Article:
by Theodore Dalrymple
To expect truth to emerge from the mouth of a politician is, I suppose, like expecting milk from a sea urchin or peaches from a stinging nettle. Therefore, when Jean-Luc Mélenchon, as persistent in seeking election in France as was the late, lamented Screaming Lord Sutch in Britain, said he was not claiming he would create paradise from one day to the next but he would put an end to hell, he was speaking with forked tongue at the least.
In the first place, his assertion that he would not create paradise from one day to the next suggested that such a paradise was attainable, given time and given people such as he to direct its attainment.
But if paradise were not immediately reachable, he stated that he would release people from the hell in which they were now living.
It is true that there is much dissatisfaction in France — as there is in most places in the world. It is also certainly true that many people there have difficult lives, especially those who live in big cities on small wages. I should not care to change places with them.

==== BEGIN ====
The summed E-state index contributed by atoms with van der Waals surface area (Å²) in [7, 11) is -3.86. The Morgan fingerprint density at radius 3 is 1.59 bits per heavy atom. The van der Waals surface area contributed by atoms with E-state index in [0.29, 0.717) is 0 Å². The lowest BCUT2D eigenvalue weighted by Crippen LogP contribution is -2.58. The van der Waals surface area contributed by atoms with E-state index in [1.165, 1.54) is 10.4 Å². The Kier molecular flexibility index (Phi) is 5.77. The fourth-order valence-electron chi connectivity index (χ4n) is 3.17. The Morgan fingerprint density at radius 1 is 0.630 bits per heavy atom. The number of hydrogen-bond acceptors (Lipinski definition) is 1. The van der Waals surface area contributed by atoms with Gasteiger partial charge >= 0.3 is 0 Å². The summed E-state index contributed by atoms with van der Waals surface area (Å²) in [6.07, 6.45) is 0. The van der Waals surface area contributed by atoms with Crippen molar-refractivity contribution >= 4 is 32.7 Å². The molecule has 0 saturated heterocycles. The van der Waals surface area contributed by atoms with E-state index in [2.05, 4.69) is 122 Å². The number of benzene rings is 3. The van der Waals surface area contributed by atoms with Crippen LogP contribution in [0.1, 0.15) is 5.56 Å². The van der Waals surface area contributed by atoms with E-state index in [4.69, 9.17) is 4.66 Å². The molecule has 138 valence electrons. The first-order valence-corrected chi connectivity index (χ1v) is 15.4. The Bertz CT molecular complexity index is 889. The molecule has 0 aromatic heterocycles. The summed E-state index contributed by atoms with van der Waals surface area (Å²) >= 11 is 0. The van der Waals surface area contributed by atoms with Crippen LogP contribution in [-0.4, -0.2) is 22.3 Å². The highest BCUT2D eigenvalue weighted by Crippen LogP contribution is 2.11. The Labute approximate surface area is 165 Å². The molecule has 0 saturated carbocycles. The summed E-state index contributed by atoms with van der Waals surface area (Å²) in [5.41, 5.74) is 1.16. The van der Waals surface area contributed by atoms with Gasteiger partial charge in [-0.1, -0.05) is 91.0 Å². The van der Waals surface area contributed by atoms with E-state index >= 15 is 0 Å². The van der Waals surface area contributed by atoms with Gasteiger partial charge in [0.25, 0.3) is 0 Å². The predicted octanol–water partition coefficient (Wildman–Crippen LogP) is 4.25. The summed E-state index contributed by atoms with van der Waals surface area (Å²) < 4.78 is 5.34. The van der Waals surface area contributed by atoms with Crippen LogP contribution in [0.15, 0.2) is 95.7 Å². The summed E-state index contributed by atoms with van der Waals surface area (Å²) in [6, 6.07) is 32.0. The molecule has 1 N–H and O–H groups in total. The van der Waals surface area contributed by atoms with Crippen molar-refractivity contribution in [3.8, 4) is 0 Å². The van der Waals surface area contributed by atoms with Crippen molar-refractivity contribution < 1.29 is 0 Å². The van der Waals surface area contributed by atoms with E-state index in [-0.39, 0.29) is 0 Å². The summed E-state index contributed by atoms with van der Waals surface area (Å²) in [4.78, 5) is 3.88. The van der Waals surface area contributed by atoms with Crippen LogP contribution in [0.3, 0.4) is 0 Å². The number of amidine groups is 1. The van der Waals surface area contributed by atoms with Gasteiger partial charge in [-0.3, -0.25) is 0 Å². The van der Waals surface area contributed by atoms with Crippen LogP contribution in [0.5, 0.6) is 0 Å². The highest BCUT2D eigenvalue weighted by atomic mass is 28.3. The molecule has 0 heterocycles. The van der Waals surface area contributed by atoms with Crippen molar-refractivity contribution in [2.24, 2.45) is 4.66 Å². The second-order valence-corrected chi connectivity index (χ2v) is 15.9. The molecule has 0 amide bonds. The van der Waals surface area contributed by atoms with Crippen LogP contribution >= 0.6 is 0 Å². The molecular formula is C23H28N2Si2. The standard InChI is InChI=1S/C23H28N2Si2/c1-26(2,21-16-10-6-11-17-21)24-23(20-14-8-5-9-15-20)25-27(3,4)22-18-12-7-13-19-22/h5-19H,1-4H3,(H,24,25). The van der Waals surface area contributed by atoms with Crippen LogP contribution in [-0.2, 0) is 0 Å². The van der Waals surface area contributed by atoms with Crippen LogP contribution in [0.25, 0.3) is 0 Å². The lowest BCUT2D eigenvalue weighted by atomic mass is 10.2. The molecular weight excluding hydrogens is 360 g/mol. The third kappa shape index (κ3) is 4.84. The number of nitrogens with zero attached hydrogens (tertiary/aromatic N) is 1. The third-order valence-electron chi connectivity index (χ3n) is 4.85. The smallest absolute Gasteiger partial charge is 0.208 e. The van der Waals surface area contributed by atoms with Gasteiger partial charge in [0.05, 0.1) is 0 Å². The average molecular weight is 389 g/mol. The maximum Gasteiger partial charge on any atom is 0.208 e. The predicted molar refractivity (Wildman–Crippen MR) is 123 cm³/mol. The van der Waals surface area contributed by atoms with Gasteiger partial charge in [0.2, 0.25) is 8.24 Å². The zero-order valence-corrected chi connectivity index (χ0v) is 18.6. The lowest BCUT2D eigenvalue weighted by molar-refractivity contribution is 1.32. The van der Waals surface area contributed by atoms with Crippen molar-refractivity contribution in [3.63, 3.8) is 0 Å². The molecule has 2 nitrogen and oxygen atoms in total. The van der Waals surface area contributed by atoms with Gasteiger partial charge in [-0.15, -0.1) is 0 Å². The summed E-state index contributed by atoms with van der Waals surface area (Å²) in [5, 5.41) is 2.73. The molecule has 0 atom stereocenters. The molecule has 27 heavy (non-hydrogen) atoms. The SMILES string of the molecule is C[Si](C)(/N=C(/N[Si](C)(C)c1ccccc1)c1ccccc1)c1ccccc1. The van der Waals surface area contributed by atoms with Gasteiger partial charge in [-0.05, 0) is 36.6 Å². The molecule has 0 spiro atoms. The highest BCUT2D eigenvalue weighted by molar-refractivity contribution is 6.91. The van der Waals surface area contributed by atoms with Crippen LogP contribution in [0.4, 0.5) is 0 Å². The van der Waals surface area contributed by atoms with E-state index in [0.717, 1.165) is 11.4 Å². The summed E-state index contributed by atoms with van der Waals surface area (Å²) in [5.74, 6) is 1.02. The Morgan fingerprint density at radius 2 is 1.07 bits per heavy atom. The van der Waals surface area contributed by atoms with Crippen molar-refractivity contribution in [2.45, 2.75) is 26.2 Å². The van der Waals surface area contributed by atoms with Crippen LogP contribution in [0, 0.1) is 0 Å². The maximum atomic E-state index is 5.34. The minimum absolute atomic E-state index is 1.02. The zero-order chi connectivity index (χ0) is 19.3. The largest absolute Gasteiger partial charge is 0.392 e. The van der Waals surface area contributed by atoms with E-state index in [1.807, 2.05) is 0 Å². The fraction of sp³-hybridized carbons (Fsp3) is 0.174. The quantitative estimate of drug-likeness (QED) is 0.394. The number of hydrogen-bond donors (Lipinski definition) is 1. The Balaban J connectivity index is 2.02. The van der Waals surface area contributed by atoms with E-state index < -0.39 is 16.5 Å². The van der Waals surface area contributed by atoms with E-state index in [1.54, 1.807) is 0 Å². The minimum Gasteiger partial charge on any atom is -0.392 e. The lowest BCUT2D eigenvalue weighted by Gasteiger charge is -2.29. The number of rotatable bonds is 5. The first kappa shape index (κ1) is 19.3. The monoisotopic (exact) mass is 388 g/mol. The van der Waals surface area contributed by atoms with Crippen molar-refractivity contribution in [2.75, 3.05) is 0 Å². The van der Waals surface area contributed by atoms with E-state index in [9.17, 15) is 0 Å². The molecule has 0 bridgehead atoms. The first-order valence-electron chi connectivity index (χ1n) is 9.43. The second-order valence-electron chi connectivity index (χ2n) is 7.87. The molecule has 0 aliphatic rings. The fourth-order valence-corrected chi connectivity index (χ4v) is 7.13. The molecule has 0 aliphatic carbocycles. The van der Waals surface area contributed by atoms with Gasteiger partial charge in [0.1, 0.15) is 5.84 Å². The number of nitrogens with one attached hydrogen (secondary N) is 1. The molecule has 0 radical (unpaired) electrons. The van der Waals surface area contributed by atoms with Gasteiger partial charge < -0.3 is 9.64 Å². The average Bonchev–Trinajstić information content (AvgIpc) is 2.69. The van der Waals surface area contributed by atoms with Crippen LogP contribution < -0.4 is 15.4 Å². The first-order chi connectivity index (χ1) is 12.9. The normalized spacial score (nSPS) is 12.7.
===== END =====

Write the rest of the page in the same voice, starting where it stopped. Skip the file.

But hell? Surely this is going a little far? At the other end of Europe, after all, whole cities were being reduced to rubble even as Monsieur Mélenchon spoke. Upwards of 10 per cent of Ukraine’s population had fled. And I need not enumerate all the other various contemporary hells that exist, including the chronic hell of North Korea.
Does Mélenchon’s ridiculous use of a superlative epithet matter? I think that it does. When people are convinced that nothing worse can exist than that which they already experience, they do not stop to consider even the possibility that a policy advocated to release them from their “hell” might actually make things worse for them.
The road to hell is paved with exaggeration.
First published in The Critic.